In 1851, fifteen wealthy New Yorkers wanted to show a group of Philadelphia friends just how impressive a meal could be and took them to Delmonico’s, New York’s finest restaurant. However, not to be outdone, the Philadelphia men invited the New Yorkers to a meal prepared by James W. Parkinson in their city. In what became known as the “Thousand Dollar Dinner,” Parkinson successfully rose to the challenge, creating a seventeen-course extravaganza featuring fresh salmon, baked rockfish, braised pigeon, turtle steaks, spring lamb, out-of-season fruits and vegetables, and desserts, all paired with rare wines and liquors. Midway through the twelve-hour meal, the New Yorkers declared Philadelphia the winner of their competition, and at several times stood in ovation to acknowledge the chef ’s mastery. The Thousand Dollar Dinner: America’s First Great Cookery Challenge tells this unique story, presenting the entire seventeen-course meal, course by course, explaining each dish and its history. A gastronomic turning point, Parkinson’s luxurious meal helped launch the era of grand banquets of the gilded age and established a new level of American culinary arts to rival those of Europe.
Excerpt – “An Invitation”
A cool spring breeze swept over the Camden and Philadelphia Steamboat ferry as it chugged its way across the Delaware River toward the city of Philadelphia. That evening in April 1851, many of the ferry passengers were on the final leg of their journey from New York City. Among those who had made this excursion were fifteen impeccably dressed New York gentlemen. They had accepted an invitation to dine at an exclusive Philadelphia restaurant called Parkinson’s.
After the boat docked at the Walnut Street wharf, the men collected their leather travel cases and stepped off the ferry. They located the livery drivers who had been hired to meet them and were soon riding in three sleek black carriages, the horses’ feet clip-clopping on the cobblestones. As the carriages reached Eighth Street, they turned south and stopped in front of number 38, a three-story brick building displaying a large sign with “PARKINSONS” in block lettering. Gleaming white marble steps led up to the restaurant’s front door, which was surrounded on either side by a storefront made completely out of clear glass, with etched detailing at the top.
The headwaiter came out to meet the gentlemen and led them up the stairs into one of the restaurant’s richly furnished front salons. Decorated in deep shades of burgundy, the room featured Wilton carpets, marble-topped tables, and ornately curved mahogany furniture. Waiting to greet the New Yorkers were their Philadelphia friends. While they made light conversation, several waiters approached with aperitifs on silver trays—cognac and wine bitters, with Madeira and sherry—designed to stimulate the appetite. Unknown to the guests, this was the first taste of a meal they would remember for a lifetime.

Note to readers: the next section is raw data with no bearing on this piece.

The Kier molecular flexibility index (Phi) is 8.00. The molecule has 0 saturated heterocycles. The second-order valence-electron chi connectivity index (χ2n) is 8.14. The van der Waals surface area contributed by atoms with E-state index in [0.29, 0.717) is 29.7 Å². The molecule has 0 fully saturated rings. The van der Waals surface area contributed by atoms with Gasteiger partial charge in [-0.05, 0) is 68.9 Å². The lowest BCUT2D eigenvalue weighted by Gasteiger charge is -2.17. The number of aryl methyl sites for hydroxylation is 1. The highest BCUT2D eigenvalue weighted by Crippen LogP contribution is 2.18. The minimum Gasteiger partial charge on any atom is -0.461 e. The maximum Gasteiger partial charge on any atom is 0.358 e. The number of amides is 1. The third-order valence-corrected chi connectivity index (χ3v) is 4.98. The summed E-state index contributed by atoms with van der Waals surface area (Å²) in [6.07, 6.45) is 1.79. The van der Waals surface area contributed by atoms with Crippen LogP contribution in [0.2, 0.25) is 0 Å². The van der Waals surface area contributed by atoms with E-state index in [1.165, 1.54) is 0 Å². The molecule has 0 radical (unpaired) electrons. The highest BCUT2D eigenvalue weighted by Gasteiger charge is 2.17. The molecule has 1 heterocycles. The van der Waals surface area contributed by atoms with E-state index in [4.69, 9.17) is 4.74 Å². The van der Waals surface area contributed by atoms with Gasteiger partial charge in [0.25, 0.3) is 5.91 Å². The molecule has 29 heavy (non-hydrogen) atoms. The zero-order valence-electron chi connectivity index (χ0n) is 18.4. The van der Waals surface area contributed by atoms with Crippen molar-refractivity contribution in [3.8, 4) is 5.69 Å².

Soon the headwaiter directed them up the stairs into the banquet room where they would be dining. Thirty place settings of the finest china, silver, and crystal were situated around the enormous mahogany table, covered with a cloth of freshly starched white linen. A table fork and a fish fork were placed to the left side of each plate, and to the right lay a table knife, a silver fish knife, a soup spoon, and a small fork for oysters. Small individual saltcellars were above each plate on the right side.
To the left of each plate a silver stand held the bill of fare, a large booklet beautifully printed in gold and decorative colors. Mounted pieces of ornamental confectionery, statuettes, and striking flower arrangements were artfully displayed down the center of the table. The light of dozens of candelabras mixed with the glow from three gas chandeliers. Tall, exquisitely decorated cakes, meringues, and colorful confectionery were arranged on the massive carved sideboard. The long buffet held rows of wine and liquor bottles, ice buckets of champagne, and pitchers of water. These thirty men were about to experience a meal of extraordinary proportions.